The battle for the control of Bitcoin Cash is getting expensive.
The fourth-largest cryptocurrency began attracting mainstream attention this week when two competing software-development teams failed to agree on how to best update the code and ended up splitting the network. The fight was cited Wednesday for contributing to the biggest drop in eight months for Bitcoin, which Bitcoin Cash had split off from last year.
Both factions have been ramping up the amount of computing power they own to support their software version to win a race called Nakamoto Consensus, under which whoever has the most computing support wins. The groups, known as ABC and SV, are losing about $700,000 a day on expenses like electricity to run so-called mining rigs that compete to process transactions, according to BitMex Research. That’s on top of another $1 million a day in lost opportunity cost from not having their computers mine Bitcoin, according to Jimmy Song, a Bitcoin core developer.
Each has pledged to keep going to win the so-called Hash War, where “hash” denotes computing power dedicated to the effort. While ABC is currently ahead, according to tracker Coin Dance, the balance of power could still shift.
Imagine a management takeover in a $100 billion company, which you could effect by directing your resources,” said Lex Sokolin, global director of fintech strategy at Autonomous Research in London. “There is prestige, reputation and power that comes with being the main party responsible for deciding the vision and feature set of the future of money.”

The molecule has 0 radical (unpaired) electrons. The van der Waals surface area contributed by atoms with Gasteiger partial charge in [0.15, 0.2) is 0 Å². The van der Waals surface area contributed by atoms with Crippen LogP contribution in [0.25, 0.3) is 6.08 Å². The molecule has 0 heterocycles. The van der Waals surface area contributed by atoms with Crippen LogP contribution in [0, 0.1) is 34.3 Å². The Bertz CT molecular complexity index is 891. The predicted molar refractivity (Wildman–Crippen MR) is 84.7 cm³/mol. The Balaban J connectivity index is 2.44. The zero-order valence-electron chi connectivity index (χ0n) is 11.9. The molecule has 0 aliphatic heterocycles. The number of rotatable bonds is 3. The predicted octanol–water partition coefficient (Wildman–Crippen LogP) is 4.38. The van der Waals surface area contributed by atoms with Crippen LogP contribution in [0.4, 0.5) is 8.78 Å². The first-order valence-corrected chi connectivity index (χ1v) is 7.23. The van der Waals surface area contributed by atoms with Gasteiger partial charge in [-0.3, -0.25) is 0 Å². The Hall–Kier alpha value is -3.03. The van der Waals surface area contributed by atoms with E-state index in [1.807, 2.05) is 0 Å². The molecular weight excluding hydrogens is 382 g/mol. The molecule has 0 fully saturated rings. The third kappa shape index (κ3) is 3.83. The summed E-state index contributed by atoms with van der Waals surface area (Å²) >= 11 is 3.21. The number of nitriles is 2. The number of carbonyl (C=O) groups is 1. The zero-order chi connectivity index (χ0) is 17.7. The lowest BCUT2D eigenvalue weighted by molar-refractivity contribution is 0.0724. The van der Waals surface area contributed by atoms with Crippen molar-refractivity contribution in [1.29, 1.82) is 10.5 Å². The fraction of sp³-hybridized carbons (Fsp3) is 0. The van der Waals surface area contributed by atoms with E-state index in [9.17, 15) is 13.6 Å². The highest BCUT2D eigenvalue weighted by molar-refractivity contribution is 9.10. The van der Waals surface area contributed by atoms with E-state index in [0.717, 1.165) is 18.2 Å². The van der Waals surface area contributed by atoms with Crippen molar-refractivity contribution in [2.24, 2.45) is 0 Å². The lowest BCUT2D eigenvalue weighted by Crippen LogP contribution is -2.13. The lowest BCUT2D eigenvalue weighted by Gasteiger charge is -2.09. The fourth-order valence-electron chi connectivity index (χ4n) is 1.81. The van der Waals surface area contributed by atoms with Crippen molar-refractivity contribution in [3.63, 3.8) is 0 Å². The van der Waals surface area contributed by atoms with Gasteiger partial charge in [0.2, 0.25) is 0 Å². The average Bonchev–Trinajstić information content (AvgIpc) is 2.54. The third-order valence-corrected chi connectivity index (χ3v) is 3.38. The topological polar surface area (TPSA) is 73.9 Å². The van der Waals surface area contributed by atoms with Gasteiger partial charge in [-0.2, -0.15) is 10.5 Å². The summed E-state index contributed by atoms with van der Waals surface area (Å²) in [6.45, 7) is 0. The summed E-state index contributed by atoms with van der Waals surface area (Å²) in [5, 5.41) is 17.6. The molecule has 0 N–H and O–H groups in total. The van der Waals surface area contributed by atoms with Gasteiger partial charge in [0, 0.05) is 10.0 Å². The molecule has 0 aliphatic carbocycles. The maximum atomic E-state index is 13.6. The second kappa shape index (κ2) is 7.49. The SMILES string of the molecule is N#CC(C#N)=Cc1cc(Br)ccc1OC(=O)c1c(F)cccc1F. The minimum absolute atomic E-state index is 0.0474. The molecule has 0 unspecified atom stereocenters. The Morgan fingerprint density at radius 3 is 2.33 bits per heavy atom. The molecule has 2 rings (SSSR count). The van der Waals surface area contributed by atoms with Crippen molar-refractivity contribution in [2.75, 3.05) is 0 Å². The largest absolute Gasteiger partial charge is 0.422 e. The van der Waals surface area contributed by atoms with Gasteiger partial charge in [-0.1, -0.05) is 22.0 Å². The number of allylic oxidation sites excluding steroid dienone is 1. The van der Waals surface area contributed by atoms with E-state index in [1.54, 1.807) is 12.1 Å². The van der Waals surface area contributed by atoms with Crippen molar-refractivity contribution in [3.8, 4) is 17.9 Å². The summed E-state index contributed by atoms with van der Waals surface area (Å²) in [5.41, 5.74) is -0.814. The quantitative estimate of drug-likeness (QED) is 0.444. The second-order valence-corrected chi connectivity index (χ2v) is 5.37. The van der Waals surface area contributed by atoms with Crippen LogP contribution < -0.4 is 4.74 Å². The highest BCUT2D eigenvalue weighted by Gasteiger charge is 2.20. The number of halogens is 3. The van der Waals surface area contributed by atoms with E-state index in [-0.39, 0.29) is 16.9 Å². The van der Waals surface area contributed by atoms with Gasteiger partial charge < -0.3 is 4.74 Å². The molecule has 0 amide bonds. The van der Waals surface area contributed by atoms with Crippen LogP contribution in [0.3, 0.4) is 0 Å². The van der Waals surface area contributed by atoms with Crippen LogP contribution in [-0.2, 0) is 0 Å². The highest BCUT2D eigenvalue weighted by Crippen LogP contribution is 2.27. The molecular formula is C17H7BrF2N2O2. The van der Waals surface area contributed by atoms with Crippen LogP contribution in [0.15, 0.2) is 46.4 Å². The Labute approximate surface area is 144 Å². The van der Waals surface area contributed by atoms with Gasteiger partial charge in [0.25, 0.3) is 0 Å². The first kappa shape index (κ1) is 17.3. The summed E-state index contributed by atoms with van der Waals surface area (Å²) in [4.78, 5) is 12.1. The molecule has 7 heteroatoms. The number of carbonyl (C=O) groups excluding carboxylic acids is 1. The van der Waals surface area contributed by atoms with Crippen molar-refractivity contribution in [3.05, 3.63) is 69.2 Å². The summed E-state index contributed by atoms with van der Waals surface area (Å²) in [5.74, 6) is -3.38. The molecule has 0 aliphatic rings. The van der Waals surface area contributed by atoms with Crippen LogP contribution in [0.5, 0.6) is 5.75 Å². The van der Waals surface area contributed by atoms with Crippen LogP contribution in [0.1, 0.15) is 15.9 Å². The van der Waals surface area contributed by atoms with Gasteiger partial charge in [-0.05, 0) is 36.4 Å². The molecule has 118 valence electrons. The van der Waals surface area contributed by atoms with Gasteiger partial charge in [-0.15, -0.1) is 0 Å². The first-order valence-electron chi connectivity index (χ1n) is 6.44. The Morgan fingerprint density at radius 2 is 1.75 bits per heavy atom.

The winner will be able to make tweaks in the software to its benefit, such as figuring out how to mine coins more efficiently. Other pluses include being able to attract better developers, and more miners to join its pool. Whoever gains control will also have a lot of influence over the related coin’s price.
“You can pump price, you can dump price, you can push hash rate in one way or another,”
The ABC faction is headed by Chinese crypto mining powerhouse Bitmain and investor Roger Ver, who is referred to as Bitcoin Jesus for his early advocacy of the original coin. The SV, or Satoshi’s Vision, group is led by billionaire Calvin Ayre and Craig Wright, the self-proclaimed Satoshi Nakamoto, the anonymous creator of Bitcoin. Wright’s claim has long been doubted in the crypto community.
In the meantime, the fight has been costly for investors, who have already seen Bitcoin Cash lose $2.75 billion in market value in the last week.